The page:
“Shakespeare may have died over 400 years ago, but he is still very much alive today”
I continue my online learning journey with Bard101x, Shakespeare Matters by University of Adelaide. During the online course I learnt about the following plays:
Let’s jump into A Midsummer Night’s Dream!
If you’re interested to join the online course, here’s the link: “Bard101x, Shakespeare Matters“.
A Midsummer Night’s Dream
In a tiny nutshell, the play is a comedy about love and getting married. It is “like the other side of the Romeo and Juliet coin”. The action happens in 2 contrasting worlds – Athens (the place of reason) and the Magical Forests (the place of irrationality). Spoiler: there are fairies involved!
Shakespeare offers a modern view on marriage – most of his characters marry because of love, not because of the families’ decision. This was something unusual in Shakespeare’s times.
There are common aspects of Shakespeare’s comedies, according to Emma Smith (who wrote The Cambridge Introduction to Shakespeare). Some examples are:
- funny dialogue
- puns about fertility
- marriage and social harmonies
- female characters are prominent and active, and have large speaking parts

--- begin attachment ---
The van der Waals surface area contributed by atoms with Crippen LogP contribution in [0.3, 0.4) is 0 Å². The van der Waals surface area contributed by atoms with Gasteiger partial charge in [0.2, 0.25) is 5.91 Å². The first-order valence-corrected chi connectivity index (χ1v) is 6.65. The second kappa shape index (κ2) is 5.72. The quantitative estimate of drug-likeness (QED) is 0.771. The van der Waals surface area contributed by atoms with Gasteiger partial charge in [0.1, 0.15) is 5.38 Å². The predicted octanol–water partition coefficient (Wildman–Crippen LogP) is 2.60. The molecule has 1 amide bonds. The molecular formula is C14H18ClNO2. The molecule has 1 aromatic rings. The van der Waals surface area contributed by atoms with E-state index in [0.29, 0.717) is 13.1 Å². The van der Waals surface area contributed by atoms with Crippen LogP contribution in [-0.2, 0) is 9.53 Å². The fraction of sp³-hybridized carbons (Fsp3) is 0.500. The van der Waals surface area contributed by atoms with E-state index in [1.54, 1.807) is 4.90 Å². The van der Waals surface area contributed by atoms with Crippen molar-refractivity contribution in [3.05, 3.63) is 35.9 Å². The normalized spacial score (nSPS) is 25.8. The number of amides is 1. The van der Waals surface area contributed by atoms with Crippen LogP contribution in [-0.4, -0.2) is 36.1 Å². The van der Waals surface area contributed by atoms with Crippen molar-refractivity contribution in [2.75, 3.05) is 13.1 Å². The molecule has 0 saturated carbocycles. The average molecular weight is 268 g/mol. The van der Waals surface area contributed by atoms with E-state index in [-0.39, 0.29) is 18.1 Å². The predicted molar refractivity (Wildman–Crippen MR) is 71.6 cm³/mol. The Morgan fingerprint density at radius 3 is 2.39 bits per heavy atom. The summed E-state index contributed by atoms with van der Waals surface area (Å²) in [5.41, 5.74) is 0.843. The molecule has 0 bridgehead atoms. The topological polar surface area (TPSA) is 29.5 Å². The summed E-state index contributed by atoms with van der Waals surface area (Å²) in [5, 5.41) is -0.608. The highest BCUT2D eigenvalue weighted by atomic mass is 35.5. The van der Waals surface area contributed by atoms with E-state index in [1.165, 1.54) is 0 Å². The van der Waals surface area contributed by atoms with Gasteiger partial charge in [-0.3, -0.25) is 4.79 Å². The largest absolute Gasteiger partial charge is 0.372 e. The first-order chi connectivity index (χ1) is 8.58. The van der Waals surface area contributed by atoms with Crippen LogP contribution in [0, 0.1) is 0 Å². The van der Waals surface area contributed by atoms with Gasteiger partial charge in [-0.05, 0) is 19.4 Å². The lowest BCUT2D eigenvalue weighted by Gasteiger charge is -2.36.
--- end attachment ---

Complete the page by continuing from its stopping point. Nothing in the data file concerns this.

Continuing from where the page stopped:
- titles often refer to a time (eg. Twelfth Night) or to something playful (As You Like It)
I found out about literary concepts such as rhyming couplets (Shakespeare’s language of love) and dramatic irony (when the audience of a play is aware of something that the characters of the play are not).
Another interesting concept is the self-reflexive play (it talks about itself as a play in the play) – this can be found both in A Midsummer Night’s Dream and in Hamlet.
Speak the Speech activities
- “I pray thee, gentle mortal, sing again” – depicted how Shakespeare used language to suggest the different social classes (Queen Titania speaks in lyrical form, while Bottom speaks in “earthy prose”)
- “Lovers and madmen have such seething brains” – discussed the connections between lunatics, lovers and poets, all connected by strong imagination
- ‘These are the forgeries of jealousy’ – depicted the cosmic quarrel between the King and Queen of the Fairies
Shakespeare played tricks with the audience – used the same actors to play the two characters (know as doubling), the ending had an obvious happy ending, but also left many open questions … after all, it was all a dream 🙂 According to scholar Indira Ghose, “All of Shakespeare’s plays lack moral closure”.
As you also noticed from the length of this post, I found fascinating the module about A Midsummer Night’s Dream. I loved the abundance of literary insights provided by the leaders of the course.
I am so much looking forward to the third module, where I will learn about Othello!
‘Till next time … happy reading Shakespeare!
PS: I am writing about this course at my own will. I was not paid to promote the course nor have I received any other compensation.